Follow Nick B as he takes on Osprey’s ultra-lightweight trekking pack and gives his thoughts.

It’s May 2022 and newest version of the osprey Exos 58 has arrived, and I am excited to say, I got to test it for the last month or so.
This is the 4th generation of the Exos series and when they first burst on to the scene, they were really a revelation, ultra-light empty and when packed out with gear, still a pretty good carry.
I remember trying all the different sizes of the version 3 with our weight sacks in the shop and thinking they carried pretty well loaded up, but that the 58 litre version was the weaker one, slightly less well balanced than the 38 or 48 litre versions with the load pulling backwards a bit more and some sideways movement as well.
So, does the new model have improved carry comfort and performance? Well, the short answer is yes, I believe it does and more on that later.

Pack Updates

The new Exos 58 has had a few structural and feature improvements which are easy to highlight and you will find all the details of these on the product pages of our website HERE

If you don’t know what the old pack was like here are the highlights where the major differences have been made

  • Fully recycled fabric construction and a PFC free DWR – Not a game changer in terms of the performance of the pack but it is a good sustainability story and important part of the future for us all and the brand and its environmental credentials.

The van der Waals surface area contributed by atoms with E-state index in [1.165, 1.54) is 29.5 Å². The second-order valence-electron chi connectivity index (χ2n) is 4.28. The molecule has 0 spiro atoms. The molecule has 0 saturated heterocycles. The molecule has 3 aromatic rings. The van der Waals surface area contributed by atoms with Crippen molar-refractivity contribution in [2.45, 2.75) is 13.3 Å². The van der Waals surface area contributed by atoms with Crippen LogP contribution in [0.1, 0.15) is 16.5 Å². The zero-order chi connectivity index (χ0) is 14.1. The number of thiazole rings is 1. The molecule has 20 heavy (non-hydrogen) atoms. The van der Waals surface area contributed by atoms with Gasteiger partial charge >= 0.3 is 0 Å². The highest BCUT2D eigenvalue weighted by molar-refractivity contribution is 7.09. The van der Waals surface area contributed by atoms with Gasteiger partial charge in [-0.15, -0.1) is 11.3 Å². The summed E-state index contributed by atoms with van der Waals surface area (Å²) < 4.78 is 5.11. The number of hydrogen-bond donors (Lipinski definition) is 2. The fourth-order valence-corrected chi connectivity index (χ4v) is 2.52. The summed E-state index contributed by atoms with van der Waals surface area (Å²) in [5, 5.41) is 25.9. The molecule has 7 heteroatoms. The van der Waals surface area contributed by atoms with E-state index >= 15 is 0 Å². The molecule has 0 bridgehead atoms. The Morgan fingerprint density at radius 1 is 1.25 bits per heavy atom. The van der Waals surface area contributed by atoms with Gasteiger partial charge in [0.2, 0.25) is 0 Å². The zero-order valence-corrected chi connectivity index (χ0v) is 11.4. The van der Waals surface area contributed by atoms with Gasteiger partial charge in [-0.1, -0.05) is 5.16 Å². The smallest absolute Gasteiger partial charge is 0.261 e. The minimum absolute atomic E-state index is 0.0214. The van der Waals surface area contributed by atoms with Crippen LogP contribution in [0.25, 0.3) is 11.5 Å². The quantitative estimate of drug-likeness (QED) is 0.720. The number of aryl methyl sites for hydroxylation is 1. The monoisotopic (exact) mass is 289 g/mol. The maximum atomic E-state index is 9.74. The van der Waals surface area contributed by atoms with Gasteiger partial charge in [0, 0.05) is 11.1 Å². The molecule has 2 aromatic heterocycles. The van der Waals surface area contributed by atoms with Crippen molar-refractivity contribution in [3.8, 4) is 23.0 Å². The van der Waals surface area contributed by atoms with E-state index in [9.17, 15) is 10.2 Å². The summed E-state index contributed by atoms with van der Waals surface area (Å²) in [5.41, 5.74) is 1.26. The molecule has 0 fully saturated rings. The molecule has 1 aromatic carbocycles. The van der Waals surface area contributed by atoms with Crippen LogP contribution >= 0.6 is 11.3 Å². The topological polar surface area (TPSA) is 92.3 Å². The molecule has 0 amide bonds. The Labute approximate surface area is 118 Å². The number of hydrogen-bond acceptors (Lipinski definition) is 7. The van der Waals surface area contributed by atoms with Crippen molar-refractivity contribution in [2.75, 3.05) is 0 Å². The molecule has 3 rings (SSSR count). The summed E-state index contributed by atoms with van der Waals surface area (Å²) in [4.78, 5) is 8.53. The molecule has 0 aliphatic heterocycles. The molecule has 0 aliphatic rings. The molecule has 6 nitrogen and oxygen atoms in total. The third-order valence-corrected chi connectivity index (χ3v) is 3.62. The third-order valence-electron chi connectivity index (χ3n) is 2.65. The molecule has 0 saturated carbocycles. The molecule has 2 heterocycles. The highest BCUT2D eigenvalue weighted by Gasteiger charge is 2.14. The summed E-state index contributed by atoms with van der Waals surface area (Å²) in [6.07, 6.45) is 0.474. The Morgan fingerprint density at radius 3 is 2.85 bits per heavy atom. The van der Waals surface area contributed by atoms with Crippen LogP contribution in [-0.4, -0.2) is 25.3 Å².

• Wider frame for improved load carry & fit – Most of this seems to be in the shoulder harness area where there is a bigger distance between where the shoulder straps attach to the back system, improving comfort around the neck. It also translates to a slightly wider opening and a better less narrow shape in the upper part of the main pack compartment making getting stuff in and out of it really easy.

Back length adjustment using new injection moulded ladder + two back lengths for both series – The last version had three back lengths and the height adjustability was limited to the top adjusters on the shoulder straps making it more difficult to get a perfect fit, the new system is a massive improvement and very simple to use too (manufacturer pic of back system).

Hipbelt pockets! This might not seem a revelation as many packs have them now but version 3 did not as they were removed as a weight saving exercise.

Pack Stats and Features

I think that although the Exos series has a pared down feature set, it is more than adequate for most people who will be using it for its primary purpose, carrying it day after day cross country. The main ones of note are outlined below.

  • Weight – It tips in at just under 1.3kg for a 58L pack and has a recommended load carry up to 15/16kgs – The last version was 1230g so a small 50g increase which is more than made up for in the improved way it carries weight.